23 December, 2014

Gratitude, a sermon

Everybody is born grateful.

When babies wake up and see their mothers’ faces, they gasp with surprise and happiness. When babies see something new, they revel in the look of it. Flowers, animals, heck, just bright colors excite them and they wear that excitement on her face.

But somehow, that excitement starts going away. We begin to learn that the world isn’t so safe. That pretty burner that burned such a wonderful color of red burns our hand. That pretty black and yellow bee sting us. The people who make us laugh when we see their faces became unpredictable. Sometimes they were happy and sometimes they were angry.

And the natural gratitude that we’re born with, that excitement about the world, that joy and hope and enthusiasm begins to wane. Our openness is replaced by caution, and even fear.

Our text this morning is from Jeremiah. It’s the story of his calling:

Now the word of the Lord came to me saying,
“Before I formed you in the womb I knew you,
and before you were born I consecrated you;
I appointed you a prophet to the nations.”

It’s like God is saying, “I made you like you were as a child. I made you happy. I made you grateful. I made you look at the world with wonder.”

Then I said, “Ah, Lord God! Truly I do not know how to speak, for I am only a boy.” But the Lord said to me,
“Do not say, ‘I am only a boy’;
for you shall go to all to whom I send you,
and you shall speak whatever I command you.

And Jeremiah responds, “Not me. I’m afraid. I’ve already learned that the world is hard. And the people are mean.”

God responds, “Do not be afraid of them, for I am with you to deliver you.”

Then the Lord put out his hand and touched my mouth; and the Lord said to me,
“Now I have put my words in your mouth. See, today I appoint you over nations and over kingdoms, to pluck up and to pull down, to destroy and to overthrow, to build and to plant.”

Jeremiah is reborn.

That’s what gratitude can do.

Marianne Williamson tweeted recently, “The gap between how beautiful life can be and how ugly the world can be is profoundly heartbreaking. The purpose of life is to close the gap.”

Gratitude is the way to bridge the gap.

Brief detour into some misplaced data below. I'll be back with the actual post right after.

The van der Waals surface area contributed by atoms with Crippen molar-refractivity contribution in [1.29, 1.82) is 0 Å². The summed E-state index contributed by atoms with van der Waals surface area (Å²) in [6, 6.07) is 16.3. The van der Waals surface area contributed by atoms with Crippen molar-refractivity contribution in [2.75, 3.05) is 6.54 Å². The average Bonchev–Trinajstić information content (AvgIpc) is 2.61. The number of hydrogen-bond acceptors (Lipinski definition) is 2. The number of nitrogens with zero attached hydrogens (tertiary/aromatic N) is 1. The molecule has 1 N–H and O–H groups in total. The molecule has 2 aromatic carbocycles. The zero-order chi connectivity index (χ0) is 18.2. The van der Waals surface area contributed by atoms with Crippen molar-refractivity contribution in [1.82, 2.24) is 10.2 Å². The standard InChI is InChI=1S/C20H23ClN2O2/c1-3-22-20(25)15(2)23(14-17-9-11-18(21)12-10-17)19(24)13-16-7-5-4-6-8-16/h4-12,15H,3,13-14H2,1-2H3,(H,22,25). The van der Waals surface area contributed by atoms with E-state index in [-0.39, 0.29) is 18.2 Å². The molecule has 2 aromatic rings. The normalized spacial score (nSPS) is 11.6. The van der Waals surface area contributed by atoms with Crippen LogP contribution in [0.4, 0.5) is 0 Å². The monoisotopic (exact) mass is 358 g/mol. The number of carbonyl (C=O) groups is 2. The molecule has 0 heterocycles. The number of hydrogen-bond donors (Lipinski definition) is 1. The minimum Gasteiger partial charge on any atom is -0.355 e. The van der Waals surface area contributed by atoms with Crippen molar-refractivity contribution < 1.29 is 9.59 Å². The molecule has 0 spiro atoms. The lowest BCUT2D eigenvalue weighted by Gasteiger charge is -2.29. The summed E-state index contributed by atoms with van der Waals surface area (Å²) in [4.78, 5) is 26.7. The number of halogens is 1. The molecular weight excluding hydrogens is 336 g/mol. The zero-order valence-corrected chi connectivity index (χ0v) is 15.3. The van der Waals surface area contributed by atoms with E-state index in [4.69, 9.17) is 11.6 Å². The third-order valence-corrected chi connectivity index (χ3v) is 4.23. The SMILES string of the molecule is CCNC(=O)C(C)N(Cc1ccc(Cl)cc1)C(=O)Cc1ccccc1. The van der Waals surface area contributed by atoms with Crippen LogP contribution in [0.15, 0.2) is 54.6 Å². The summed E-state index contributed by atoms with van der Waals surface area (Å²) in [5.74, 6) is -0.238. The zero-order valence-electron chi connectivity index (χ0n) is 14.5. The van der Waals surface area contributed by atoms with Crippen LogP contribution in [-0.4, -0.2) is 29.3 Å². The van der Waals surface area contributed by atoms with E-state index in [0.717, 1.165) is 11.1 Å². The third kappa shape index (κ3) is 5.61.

We are called to be grateful.

I’m sure you’re aware of all the bestselling books and trends about happiness, right? There’s tons of books and websites and articles and television shows about happiness. And it all seems to start with gratitude.

The website unstuck.com gives some great ideas on how to practice gratitude. They suggest keeping a gratitude journal. Just write down something you’re grateful for every day. Or, if you have a smart phone, use it—there are over 50 apps for keeping a gratitude journal. Unstuck says “if you identify something or someone with a negative trait, switch it in your mind to a positive trait.” This space, for instance. It’s cold. But it’s also beautiful, and that cold makes the organ sound beautiful! Unstuck goes on to say, “Give at least one compliment daily.”

And then there’s a suggestion that really gets to me… “Vow not to complain, criticize, or gossip for 10 days.” If you slip, just start again. And notice how much energy you were spending on negative thoughts and actions.

This is an easy week to practice gratitude. Our families will be with us. Our work weeks are short. And we will have great food and great parties. Won’t you try to practice gratitude with me?

What do you think are the consequences of gratitude? Well, one of them is that people want to be around people who are grateful. Second, you begin to enjoy your life more when you’re grateful. Finally, when you’re grateful, you begin to recognize those things that make you grateful, and you create more of them in your life.

Grateful for good food? You work on being a better cook.

Grateful for good friendships? You begin to pay more attention to them and create more of them.

Grateful for good health? You begin to pay more attention to healthy things…

You see what I mean.

And you begin sharing all of that…

Because the outward expression of gratitude is generosity. Out of your gratitude, you begin giving more.

And the outgrowth of that generosity is to work for justice.

Generosity is for individuals, and justice is for all people.

Rumi said,

Seek the wisdom
that will untie your knot
seek the path
that demands your whole being
Leave that which is not, but
appears to be
seek that which is, but is
not apparent.

Our calling in this world is centered on gratitude. Think of all the places in the Bible where thanksgiving is mentioned. From the giving of the Torah and the regulations on thanksgiving sacrifices, to David singing a thanksgiving song to God, to Nehemiah singing songs of thanksgiving at the dedication of the city wall and the return of the Isrealites to the land, And Psalm 100: Make a joyful noise to the Lord all ye lands, enter his gates with thanksgiving. All the way to the New Testament, when the Paul writes to the people of Corinth, “You will be enriched in every way for your great generosity, which will produce thanksgiving to God through us; for the rendering of this ministry not only supplies the needs of the saints but also overflows with many thanksgivings to God.” And in the letter to Thessalonika, “Rejoice always; pray without ceasing; in everything give thanks; for this is God’s will for you in Christ Jesus.”

And Jesus said thank you, too. When the stone at Lazarus’ tomb was rolled away, Jesus said, “Father, I thank you for having heard me.  I knew that you always hear me, but I have said this for the sake of the crowd standing here, so that they may believe that you sent me.”

May I remind you what Marianne Williamson said? “The gap between how beautiful life can be and how ugly the world can be is profoundly heartbreaking. The purpose of life is to close the gap.”

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